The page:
Imke Lbbeke from the green group WWF said: “It should have been a no-brainer to support strong energy efficiency measures given the economic, climate and social benefits of doing so, and the ambition required by the Paris Agreement.
“Despite this, member states have rushed to appease the lowest common denominator to reach a quick but bad deal, rather than putting in more time to try and get a better deal.”
A government spokesman told BBC News: “The government is a world leader in tackling climate change and committed to meeting the UK’s targets set under the Climate Change Act 2008.
“We have cut emissions by more than a third while growing the economy by over two thirds, and continue to support our burgeoning low-carbon sector.”
One difficult challenge for the government’s Clean Growth plan will be to persuade home owners to insulate their properties better, following the failure of the Green Deal finance scheme.
Carbon and energy price targets can’t be achieved unless insulation is improved, but the public is loathe to suffer the disruption and cost of works which will take years to pay back, and ministers baulk at throwing grants at householders to improve the value of their properties.
One campaigner, Simon Roberts from the Centre for Sustainable Energy, offers a glimmer of a solution. He suggests an incremental approach in which the government and local councils work to develop skills in a home insulation industry by helping people who have spare cash to invest in measures that improve their comfort as they age.
He told BBC News: “We’ve got ourselves paralysed trying to get the whole housing stock up to standard rather than thinking about how we get the next million done.
“There are people willing to invest in retro-fitting their houses and builders ready to do it. If we can find ways to orchestrate that at a local level you could start to change the whole dynamic of how our houses get retro-fitted and create a new social norm.”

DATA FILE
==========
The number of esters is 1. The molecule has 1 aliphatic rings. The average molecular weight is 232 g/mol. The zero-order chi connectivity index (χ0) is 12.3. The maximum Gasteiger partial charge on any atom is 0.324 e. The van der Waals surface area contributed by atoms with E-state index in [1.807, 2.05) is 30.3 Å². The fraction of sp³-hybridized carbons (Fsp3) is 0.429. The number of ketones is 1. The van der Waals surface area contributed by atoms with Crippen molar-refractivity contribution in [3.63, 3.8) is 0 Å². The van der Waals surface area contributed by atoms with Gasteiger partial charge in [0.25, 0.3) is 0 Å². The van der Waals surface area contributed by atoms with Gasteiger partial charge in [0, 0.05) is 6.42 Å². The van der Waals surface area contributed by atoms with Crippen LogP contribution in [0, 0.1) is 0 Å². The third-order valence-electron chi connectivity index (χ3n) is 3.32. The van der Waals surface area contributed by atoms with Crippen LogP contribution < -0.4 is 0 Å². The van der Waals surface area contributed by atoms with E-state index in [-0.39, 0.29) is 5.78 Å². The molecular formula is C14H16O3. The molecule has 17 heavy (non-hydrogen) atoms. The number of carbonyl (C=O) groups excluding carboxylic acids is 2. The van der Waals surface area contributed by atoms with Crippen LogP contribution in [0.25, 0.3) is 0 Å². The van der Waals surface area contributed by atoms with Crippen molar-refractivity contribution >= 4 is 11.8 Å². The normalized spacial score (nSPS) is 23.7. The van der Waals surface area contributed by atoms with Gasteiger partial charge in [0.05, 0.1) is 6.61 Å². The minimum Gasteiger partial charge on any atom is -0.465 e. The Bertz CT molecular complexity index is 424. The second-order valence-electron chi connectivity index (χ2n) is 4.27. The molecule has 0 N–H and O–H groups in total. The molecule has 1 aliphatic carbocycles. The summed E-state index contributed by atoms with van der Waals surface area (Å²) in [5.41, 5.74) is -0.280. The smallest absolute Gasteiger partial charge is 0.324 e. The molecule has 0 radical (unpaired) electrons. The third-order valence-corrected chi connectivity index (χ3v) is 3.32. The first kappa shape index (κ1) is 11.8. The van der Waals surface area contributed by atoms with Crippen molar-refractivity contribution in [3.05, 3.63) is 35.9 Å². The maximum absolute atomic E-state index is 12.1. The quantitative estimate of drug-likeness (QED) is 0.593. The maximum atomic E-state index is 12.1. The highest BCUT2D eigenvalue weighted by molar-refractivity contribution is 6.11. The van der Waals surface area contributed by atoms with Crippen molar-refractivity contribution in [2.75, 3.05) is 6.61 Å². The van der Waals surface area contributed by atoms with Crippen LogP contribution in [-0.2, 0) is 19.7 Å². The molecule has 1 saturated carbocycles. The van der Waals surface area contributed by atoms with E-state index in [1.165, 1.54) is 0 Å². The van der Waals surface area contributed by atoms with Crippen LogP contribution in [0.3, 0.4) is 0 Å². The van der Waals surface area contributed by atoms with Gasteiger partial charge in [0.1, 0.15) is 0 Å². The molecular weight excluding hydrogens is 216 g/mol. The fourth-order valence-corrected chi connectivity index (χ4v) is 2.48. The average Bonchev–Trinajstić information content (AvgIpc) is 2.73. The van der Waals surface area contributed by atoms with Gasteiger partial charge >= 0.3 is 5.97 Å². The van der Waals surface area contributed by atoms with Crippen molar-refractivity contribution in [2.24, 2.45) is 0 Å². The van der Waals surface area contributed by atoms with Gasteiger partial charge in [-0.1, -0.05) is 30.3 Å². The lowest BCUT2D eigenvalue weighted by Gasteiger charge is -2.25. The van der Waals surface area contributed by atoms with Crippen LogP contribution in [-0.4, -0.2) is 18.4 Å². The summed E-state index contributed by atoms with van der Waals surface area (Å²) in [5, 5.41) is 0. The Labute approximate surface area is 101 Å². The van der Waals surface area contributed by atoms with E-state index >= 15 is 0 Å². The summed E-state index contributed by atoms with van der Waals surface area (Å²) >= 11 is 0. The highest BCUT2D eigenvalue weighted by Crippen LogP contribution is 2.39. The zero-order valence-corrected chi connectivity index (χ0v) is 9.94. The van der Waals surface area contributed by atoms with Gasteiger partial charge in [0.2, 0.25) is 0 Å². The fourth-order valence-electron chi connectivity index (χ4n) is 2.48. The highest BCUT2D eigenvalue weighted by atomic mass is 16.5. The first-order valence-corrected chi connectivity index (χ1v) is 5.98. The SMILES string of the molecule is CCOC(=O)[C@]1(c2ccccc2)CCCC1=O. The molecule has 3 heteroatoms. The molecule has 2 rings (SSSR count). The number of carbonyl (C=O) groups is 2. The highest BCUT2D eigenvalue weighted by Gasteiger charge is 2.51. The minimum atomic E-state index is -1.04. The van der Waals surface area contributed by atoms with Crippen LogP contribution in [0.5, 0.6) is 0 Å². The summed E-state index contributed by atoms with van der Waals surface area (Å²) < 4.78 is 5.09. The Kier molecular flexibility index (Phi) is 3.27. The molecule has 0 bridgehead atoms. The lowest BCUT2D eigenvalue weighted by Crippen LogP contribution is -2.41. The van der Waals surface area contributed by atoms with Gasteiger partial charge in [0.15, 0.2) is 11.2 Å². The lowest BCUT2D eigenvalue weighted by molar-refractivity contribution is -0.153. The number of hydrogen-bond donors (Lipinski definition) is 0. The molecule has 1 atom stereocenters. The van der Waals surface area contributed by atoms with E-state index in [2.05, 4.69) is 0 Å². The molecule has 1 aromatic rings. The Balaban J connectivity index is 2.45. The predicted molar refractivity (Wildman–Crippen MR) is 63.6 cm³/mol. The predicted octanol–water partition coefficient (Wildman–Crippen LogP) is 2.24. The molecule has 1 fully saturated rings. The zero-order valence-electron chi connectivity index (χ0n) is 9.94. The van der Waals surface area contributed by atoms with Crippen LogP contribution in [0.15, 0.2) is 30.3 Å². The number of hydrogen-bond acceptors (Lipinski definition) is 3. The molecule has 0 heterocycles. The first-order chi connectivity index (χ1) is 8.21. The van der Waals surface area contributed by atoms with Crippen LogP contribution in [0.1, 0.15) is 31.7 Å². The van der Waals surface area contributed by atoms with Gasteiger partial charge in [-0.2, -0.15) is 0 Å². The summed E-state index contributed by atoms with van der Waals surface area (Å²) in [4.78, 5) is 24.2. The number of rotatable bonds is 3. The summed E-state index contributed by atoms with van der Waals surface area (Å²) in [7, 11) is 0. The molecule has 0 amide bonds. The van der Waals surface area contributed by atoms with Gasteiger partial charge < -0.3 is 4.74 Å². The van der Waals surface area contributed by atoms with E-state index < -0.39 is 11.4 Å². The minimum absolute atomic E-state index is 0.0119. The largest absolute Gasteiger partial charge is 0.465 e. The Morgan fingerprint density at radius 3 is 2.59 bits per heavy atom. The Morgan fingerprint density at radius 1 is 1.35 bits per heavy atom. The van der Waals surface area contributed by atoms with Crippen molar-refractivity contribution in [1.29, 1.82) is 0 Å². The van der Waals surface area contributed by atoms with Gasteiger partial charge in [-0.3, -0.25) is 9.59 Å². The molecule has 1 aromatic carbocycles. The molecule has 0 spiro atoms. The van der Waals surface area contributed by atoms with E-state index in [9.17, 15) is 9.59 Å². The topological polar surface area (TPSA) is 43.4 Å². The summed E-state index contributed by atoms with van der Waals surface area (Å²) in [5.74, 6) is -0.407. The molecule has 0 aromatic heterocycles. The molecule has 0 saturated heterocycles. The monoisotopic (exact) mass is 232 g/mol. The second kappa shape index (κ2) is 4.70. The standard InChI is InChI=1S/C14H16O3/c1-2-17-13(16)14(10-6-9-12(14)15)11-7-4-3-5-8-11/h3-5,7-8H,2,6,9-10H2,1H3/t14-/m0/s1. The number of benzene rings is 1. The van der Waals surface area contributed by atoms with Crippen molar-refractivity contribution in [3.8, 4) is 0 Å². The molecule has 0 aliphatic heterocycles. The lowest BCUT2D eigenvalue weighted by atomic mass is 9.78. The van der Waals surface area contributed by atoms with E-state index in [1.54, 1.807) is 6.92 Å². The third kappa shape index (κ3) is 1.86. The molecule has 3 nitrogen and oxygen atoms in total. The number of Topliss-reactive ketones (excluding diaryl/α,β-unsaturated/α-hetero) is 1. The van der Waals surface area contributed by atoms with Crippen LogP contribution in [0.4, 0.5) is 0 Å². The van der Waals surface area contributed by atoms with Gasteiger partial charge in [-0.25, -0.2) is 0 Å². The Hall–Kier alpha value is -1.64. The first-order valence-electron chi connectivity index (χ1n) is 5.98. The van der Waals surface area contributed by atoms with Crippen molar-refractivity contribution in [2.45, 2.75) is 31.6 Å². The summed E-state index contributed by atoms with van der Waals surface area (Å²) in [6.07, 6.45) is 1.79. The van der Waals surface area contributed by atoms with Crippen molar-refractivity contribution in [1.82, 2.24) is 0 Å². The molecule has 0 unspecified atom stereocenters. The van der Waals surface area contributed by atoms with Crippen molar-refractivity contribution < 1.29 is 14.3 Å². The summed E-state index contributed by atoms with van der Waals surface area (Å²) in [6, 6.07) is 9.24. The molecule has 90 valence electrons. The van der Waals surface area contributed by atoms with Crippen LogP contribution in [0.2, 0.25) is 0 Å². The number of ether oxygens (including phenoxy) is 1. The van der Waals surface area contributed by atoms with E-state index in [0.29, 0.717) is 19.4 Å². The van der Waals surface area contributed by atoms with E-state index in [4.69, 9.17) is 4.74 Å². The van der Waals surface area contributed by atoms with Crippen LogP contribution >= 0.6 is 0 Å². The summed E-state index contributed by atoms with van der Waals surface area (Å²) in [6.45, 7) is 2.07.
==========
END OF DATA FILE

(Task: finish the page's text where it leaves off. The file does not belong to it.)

The climate sceptic group Global Warming Policy Forum (GWPF) urges the government to consider the social effects of allowing energy costs to rise in the assumption that they will be offset by energy savings.
Its spokesman John Constable told BBC News: “All consumers will be seeing the price increases that result from climate policies, but not all consumers will benefit from the energy efficiency measures since these typically require the purchase of new appliances. That means the consumers who benefit tend to be better off.”
Energy isn’t the only issue tackled in the CCC report. It also focuses on adaptation to changes already underway in the climate.
It warns that key infrastructure in the UK is still vulnerable to the sort of extreme weather events expected as the world warms.
The CCC admits that some action has been taken to address the risks from warming, like funding for flood defences. But it says much more needs to be done to make Britain’s infrastructure resilient to extreme events.
The government spokesman said: “”We’ve implemented the majority of recommendations from the first National Adaptation Programme report and are pleased the CCC recognises the progress that has been made, but we agree there is a need to do more.”
Friends of the Earth climate campaigner Simon Bullock said: “This is the starkest warning yet from the climate committee that the UK government must up its game.
“Climate change threatens the security of everyone at home and abroad and the continual delay from ministers on producing a fit-for-purpose strategy is simply unacceptable. “